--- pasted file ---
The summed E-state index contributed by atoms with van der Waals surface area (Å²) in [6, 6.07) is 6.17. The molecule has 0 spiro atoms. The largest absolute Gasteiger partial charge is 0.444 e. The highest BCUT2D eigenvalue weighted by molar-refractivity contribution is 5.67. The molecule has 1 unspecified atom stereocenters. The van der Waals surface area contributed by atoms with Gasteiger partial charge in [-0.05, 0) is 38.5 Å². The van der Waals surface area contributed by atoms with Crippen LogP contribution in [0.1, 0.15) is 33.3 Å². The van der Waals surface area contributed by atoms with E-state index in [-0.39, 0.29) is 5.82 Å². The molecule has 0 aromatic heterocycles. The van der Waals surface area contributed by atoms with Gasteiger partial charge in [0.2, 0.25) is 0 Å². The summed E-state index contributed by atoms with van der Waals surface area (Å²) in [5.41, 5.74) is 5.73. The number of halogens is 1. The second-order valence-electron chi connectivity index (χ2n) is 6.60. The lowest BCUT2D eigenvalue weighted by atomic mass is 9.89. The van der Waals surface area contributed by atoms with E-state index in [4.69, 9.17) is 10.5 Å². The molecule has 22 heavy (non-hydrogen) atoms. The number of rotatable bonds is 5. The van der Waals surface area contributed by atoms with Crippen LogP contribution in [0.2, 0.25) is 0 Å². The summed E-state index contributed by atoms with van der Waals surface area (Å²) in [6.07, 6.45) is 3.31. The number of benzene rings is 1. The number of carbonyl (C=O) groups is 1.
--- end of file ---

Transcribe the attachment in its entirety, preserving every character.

The summed E-state index contributed by atoms with van der Waals surface area (Å²) in [6, 6.07) is 6.17. The molecule has 0 spiro atoms. The largest absolute Gasteiger partial charge is 0.444 e. The highest BCUT2D eigenvalue weighted by molar-refractivity contribution is 5.67. The molecule has 1 unspecified atom stereocenters. The van der Waals surface area contributed by atoms with Gasteiger partial charge in [-0.05, 0) is 38.5 Å². The van der Waals surface area contributed by atoms with Crippen LogP contribution in [0.1, 0.15) is 33.3 Å². The van der Waals surface area contributed by atoms with E-state index in [-0.39, 0.29) is 5.82 Å². The molecule has 0 aromatic heterocycles. The van der Waals surface area contributed by atoms with Gasteiger partial charge in [0.2, 0.25) is 0 Å². The summed E-state index contributed by atoms with van der Waals surface area (Å²) in [5.41, 5.74) is 5.73. The number of halogens is 1. The second-order valence-electron chi connectivity index (χ2n) is 6.60. The lowest BCUT2D eigenvalue weighted by atomic mass is 9.89. The van der Waals surface area contributed by atoms with E-state index in [4.69, 9.17) is 10.5 Å². The molecule has 22 heavy (non-hydrogen) atoms. The number of rotatable bonds is 5. The van der Waals surface area contributed by atoms with Crippen LogP contribution in [0.2, 0.25) is 0 Å². The summed E-state index contributed by atoms with van der Waals surface area (Å²) in [6.07, 6.45) is 3.31. The number of benzene rings is 1. The number of carbonyl (C=O) groups is 1.